Schlotzsky's Getting Toasty in the Convenience Channel
AUSTIN, Texas -- Convenience store operators seeking a more upscale restaurant brand to partner with for their foodservice programs may soon find one through Schlotzsky's expansion into the c-store industry. The Austin, Texas-based chain, which specializes in toasted sandwiches, is now offering opportunities with a three-restaurant commitment.
Convenience stores weren't always on the radar for Schlotzsky's, which also offers catering services. But two years ago, the chain began testing a co-branded partnership with Sac N Pac stores and saw a surprisingly positive customer response.
"You see a lot of fast food-type concepts associated with convenience stores," David Wheeler, vice president of franchise development for Schlotzsky's, told CSNews Online. "When we tested it, it actually ended up very successful, much as a freestanding location would."
Schlotzsky's focus on holding its c-store units to the same standards as its standalone locations is what sets it apart from other franchise partnerships in a good way, according to Wheeler. When considering which c-stores will be a good fit, the company looks for locations in highly visible areas, at great intersections, or with good ingress and egress if a site is off the freeway, he said. The chain also wants to see high gasoline and in-store merchandise sales in order to ensure enough customers will be in and out of the location. "The capture rate for us is significant," he explained.
Since launching its expansion into c-stores, Schlotzsky's has opened five units in Florida, Texas, California and Oklahoma, with more to come. Primarily, it’s seeking c-store operators with 10 or more stores, most of which already have experience with the restaurant business or co-branding. It’s also seeking new builds or conversions, such as locations that already have an underperforming restaurant concept or want something new and different. Schlotzsky's attracts retailers who are "looking for something a little more elevated" than fast food, Wheeler said.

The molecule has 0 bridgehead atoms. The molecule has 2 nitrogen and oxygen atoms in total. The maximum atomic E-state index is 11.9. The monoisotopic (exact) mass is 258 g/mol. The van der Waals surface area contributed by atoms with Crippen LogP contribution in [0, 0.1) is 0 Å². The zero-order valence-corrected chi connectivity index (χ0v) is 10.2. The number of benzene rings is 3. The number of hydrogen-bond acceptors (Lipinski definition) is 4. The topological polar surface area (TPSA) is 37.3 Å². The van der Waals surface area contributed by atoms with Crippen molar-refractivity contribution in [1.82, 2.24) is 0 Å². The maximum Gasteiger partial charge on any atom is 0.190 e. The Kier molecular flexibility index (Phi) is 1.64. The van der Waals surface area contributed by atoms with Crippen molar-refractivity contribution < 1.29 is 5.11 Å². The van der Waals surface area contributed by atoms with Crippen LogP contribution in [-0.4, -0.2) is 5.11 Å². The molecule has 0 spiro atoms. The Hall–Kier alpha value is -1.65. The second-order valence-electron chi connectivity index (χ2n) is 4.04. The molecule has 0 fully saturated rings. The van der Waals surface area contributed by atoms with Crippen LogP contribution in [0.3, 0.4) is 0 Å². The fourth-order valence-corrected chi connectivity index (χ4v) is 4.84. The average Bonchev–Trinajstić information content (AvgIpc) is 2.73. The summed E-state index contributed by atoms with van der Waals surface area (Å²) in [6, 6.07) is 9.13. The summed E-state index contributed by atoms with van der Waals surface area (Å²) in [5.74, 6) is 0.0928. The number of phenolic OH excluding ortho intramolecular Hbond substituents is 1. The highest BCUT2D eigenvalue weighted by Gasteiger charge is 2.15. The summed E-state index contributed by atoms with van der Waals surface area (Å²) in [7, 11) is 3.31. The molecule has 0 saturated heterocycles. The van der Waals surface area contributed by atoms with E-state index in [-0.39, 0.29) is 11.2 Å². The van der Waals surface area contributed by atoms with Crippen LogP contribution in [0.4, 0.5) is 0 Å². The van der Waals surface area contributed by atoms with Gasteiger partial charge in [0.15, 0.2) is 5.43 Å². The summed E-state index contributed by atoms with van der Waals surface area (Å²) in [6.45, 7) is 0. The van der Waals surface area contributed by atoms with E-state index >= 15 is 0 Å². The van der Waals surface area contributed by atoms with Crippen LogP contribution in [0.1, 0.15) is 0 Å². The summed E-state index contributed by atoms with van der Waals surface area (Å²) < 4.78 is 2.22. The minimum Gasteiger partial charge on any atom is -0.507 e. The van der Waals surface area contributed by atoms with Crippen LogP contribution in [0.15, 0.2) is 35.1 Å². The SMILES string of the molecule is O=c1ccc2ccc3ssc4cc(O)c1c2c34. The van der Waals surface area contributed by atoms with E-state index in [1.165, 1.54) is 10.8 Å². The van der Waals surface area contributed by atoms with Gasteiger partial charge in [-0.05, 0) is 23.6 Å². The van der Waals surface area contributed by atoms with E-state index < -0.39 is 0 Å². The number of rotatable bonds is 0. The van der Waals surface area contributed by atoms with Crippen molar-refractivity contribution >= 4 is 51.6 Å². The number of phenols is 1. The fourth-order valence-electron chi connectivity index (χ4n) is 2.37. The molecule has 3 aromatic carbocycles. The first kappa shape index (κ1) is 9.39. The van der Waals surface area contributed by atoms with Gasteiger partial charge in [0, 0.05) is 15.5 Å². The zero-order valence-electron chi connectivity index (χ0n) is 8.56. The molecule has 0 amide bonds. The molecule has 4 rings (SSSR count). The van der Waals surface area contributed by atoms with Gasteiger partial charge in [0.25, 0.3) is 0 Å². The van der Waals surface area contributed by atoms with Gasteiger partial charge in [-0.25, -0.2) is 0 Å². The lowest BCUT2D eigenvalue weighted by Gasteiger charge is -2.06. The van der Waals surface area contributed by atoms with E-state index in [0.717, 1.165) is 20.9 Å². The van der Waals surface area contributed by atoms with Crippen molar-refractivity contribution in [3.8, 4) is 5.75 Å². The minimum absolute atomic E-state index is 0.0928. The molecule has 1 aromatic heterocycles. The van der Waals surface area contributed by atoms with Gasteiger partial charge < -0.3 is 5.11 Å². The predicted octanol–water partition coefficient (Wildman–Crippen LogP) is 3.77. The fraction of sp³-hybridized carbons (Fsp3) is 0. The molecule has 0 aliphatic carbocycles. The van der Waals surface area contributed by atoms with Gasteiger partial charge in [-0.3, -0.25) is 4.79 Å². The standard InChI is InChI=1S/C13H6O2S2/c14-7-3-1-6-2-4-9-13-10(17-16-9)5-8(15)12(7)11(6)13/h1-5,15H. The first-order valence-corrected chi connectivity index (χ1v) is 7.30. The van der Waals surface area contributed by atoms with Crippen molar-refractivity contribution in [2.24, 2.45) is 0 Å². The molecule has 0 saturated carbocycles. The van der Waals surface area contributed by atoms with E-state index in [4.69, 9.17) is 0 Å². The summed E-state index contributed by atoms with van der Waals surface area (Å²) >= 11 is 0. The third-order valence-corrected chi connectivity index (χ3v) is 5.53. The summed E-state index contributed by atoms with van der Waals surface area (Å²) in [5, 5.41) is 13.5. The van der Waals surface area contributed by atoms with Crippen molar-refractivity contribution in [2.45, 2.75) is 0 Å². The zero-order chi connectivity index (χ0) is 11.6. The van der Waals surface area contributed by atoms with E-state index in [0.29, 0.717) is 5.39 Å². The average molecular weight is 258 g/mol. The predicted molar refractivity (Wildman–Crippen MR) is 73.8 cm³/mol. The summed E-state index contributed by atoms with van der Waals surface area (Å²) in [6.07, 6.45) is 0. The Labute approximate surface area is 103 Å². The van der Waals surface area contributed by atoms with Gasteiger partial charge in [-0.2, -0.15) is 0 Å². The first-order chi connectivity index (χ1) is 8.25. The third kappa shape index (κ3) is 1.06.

Although it shares an emphasis on sandwiches, Schlotzsky's offers much more than Quiznos or Subway, according to Wheeler. "We offer a dining experience that those can't," he said. Schlotzsky's offerings include fresh bread made every day and fresh tossed salads, and its "quick casual" concept is an answer for c-stores looking to compete with other operators with restaurant concepts attached. "[This allows] them to offer items at a much higher level than what is currently being offered," he noted.
Schlotzsky's may be choosy about specific store locations, but interested retailers don't need to be in a specific region. The company wants its partners to be in areas where consumers know the Schlotzsky's brand and that covers a broad range. "It has to make sense for the brand, for us, and also make sense for them," said Wheeler.
Although only five c-stores currently operate Schlotzsky's units, the company is working with several c-store operators and expects to bring a significant number of commitments into the system in the coming months. Schlotzsky's anticipates seeing "tremendous growth in openings over the next five years," Wheeler told CSNews Online. "We're hoping to see anywhere from 15 to 25 open per year over the next several years."